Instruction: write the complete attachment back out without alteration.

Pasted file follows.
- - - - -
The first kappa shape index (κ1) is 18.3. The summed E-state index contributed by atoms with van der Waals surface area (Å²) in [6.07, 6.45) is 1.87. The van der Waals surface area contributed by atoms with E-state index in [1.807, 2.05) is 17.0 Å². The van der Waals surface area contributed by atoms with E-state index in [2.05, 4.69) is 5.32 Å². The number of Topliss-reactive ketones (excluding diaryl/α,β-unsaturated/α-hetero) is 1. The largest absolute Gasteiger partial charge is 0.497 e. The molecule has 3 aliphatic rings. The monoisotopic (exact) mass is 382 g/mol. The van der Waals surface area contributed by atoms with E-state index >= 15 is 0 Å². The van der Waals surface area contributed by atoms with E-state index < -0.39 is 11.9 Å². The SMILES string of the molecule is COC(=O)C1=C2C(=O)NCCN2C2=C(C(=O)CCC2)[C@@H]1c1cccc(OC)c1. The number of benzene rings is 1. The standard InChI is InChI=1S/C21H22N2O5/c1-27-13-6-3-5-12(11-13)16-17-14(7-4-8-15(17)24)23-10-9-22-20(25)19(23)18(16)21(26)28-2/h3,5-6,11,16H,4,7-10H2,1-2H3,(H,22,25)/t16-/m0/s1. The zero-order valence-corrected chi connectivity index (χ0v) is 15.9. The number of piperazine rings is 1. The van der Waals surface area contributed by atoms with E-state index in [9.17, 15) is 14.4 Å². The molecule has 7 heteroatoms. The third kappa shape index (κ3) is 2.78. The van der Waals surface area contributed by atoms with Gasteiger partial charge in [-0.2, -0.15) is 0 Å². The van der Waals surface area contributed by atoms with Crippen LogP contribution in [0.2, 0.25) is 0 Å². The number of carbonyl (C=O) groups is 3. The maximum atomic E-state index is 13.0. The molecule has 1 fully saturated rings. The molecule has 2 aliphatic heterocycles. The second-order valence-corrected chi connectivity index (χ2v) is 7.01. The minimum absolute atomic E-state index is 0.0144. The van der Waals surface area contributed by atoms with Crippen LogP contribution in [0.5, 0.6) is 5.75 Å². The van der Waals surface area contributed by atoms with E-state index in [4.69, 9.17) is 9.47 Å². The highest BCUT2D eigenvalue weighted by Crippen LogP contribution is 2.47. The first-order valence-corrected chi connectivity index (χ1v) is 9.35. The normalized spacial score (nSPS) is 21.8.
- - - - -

The first kappa shape index (κ1) is 18.3. The summed E-state index contributed by atoms with van der Waals surface area (Å²) in [6.07, 6.45) is 1.87. The van der Waals surface area contributed by atoms with E-state index in [1.807, 2.05) is 17.0 Å². The van der Waals surface area contributed by atoms with E-state index in [2.05, 4.69) is 5.32 Å². The number of Topliss-reactive ketones (excluding diaryl/α,β-unsaturated/α-hetero) is 1. The largest absolute Gasteiger partial charge is 0.497 e. The molecule has 3 aliphatic rings. The monoisotopic (exact) mass is 382 g/mol. The van der Waals surface area contributed by atoms with E-state index >= 15 is 0 Å². The van der Waals surface area contributed by atoms with E-state index < -0.39 is 11.9 Å². The SMILES string of the molecule is COC(=O)C1=C2C(=O)NCCN2C2=C(C(=O)CCC2)[C@@H]1c1cccc(OC)c1. The number of benzene rings is 1. The standard InChI is InChI=1S/C21H22N2O5/c1-27-13-6-3-5-12(11-13)16-17-14(7-4-8-15(17)24)23-10-9-22-20(25)19(23)18(16)21(26)28-2/h3,5-6,11,16H,4,7-10H2,1-2H3,(H,22,25)/t16-/m0/s1. The zero-order valence-corrected chi connectivity index (χ0v) is 15.9. The number of piperazine rings is 1. The van der Waals surface area contributed by atoms with E-state index in [9.17, 15) is 14.4 Å². The molecule has 7 heteroatoms. The third kappa shape index (κ3) is 2.78. The van der Waals surface area contributed by atoms with Gasteiger partial charge in [-0.2, -0.15) is 0 Å². The van der Waals surface area contributed by atoms with Crippen LogP contribution in [0.2, 0.25) is 0 Å². The number of carbonyl (C=O) groups is 3. The maximum atomic E-state index is 13.0. The molecule has 1 fully saturated rings. The molecule has 2 aliphatic heterocycles. The second-order valence-corrected chi connectivity index (χ2v) is 7.01. The minimum absolute atomic E-state index is 0.0144. The van der Waals surface area contributed by atoms with Crippen LogP contribution in [0.5, 0.6) is 5.75 Å². The van der Waals surface area contributed by atoms with E-state index in [4.69, 9.17) is 9.47 Å². The highest BCUT2D eigenvalue weighted by Crippen LogP contribution is 2.47. The first-order valence-corrected chi connectivity index (χ1v) is 9.35. The normalized spacial score (nSPS) is 21.8.